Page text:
Sometimes a divorce takes longer than expected because you and your soon-to-be ex-spouse can't seem to iron out the last few details of your separation. In some states, couples are allowed to bifurcate (i.e., separate into two parts) their divorces. They are granted a legal divorce immediately, and other issues such as the dividing of the marital property are settled at a later date. While this proceeding may seem like a good solution, this type of divorce can actually cause more problems. Here are the few times when a bifurcated divorce is the smart option.
Three Times When Bifurcation Is the Answer
You should consider getting a bifurcated divorce when:
- Death of one spouse is imminent, and one or both parties want to get the divorce concluded to settle inheritance and other related legal issues before the soon-to-be deceased party passes away.
- One spouse wants to get married and the divorce proceeding is taking too long. It can take anywhere from 9 to 17 months to get a divorce. If the case is taking longer than that, then bifurcation may be one solution.
- One spouse is drawing out the divorce. If it appears one spouse is purposefully slowing the process as much as possible, petitioning the court to divorce now and settle other issues later may be the only way to obtain a legal separation.
So far, only California, Alaska, and Kansas have laws allowing bifurcated divorce, and Michigan, Arizona, Nebraska, New York, and Texas have laws disallowing it. All other states either don't have laws regulating this type of divorce or only allow it in certain situations. It's best to consult with a divorce attorney about what the law says on this issue in your state.
Why Bifurcation Should Be Avoided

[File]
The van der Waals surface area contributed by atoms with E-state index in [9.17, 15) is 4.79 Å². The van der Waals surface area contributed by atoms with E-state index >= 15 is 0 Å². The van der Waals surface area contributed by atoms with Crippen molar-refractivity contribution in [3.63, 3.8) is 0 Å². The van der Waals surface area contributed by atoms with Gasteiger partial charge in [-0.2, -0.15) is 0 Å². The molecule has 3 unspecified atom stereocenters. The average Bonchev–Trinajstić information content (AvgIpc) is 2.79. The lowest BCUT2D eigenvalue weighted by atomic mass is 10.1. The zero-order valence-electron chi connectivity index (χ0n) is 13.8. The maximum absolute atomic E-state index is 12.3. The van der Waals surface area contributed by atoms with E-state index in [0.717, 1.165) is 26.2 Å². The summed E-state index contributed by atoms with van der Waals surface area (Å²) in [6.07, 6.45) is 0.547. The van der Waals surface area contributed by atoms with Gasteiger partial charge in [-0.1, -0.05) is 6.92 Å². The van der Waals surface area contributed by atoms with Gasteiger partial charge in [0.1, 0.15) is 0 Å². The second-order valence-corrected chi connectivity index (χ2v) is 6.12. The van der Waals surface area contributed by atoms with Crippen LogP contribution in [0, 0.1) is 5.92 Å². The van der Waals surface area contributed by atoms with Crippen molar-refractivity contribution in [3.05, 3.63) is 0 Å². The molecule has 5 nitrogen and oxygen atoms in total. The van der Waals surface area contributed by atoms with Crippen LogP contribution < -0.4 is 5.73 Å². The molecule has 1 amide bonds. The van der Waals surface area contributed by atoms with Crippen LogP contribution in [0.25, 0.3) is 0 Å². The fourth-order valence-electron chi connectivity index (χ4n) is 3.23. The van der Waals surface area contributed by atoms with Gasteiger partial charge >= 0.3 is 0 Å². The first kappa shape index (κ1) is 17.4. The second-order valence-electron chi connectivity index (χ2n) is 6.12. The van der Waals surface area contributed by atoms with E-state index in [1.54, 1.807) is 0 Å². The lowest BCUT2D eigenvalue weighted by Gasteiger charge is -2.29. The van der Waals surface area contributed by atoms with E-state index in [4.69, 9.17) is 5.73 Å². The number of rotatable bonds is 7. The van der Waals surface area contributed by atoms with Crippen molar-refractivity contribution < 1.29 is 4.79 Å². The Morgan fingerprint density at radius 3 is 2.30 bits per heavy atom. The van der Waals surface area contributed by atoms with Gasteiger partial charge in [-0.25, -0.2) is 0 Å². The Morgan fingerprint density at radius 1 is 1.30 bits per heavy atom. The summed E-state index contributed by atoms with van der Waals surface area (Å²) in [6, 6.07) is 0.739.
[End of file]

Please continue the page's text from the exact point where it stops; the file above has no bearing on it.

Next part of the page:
A bifurcated divorce may have the opposite effect on ex-spouses who may have been stalling in all aspects of the process. With the pressure of the actual divorce removed, the person may continuously delay settlement of marital property and other issues.
The divorce will be more expensive, since you will have a minimum of two court appearances to attend: one to legally separate and one to settle other marital issues. If you and your ex-spouse can't resolve your issues on your own, then you'll have to appear in court several more times for the trial.
Lastly, a bifurcated divorce can have unintended consequences. For instance, a woman asked for and was granted bifurcation. However, about 10 months into the settlement negotiations, the ex-husband died. The woman petitioned the court to be named as the surviving spouse, but her request was denied because the divorce from her husband had been finalized nearly a year before.
While a bifurcated divorce makes sense in some situations, it's probably not the best course of action for most couples. However, it's best to consult with an attorney about all the options available to you for achieving the outcome you want in your divorce. Contact an office like Slayton Law to learn more.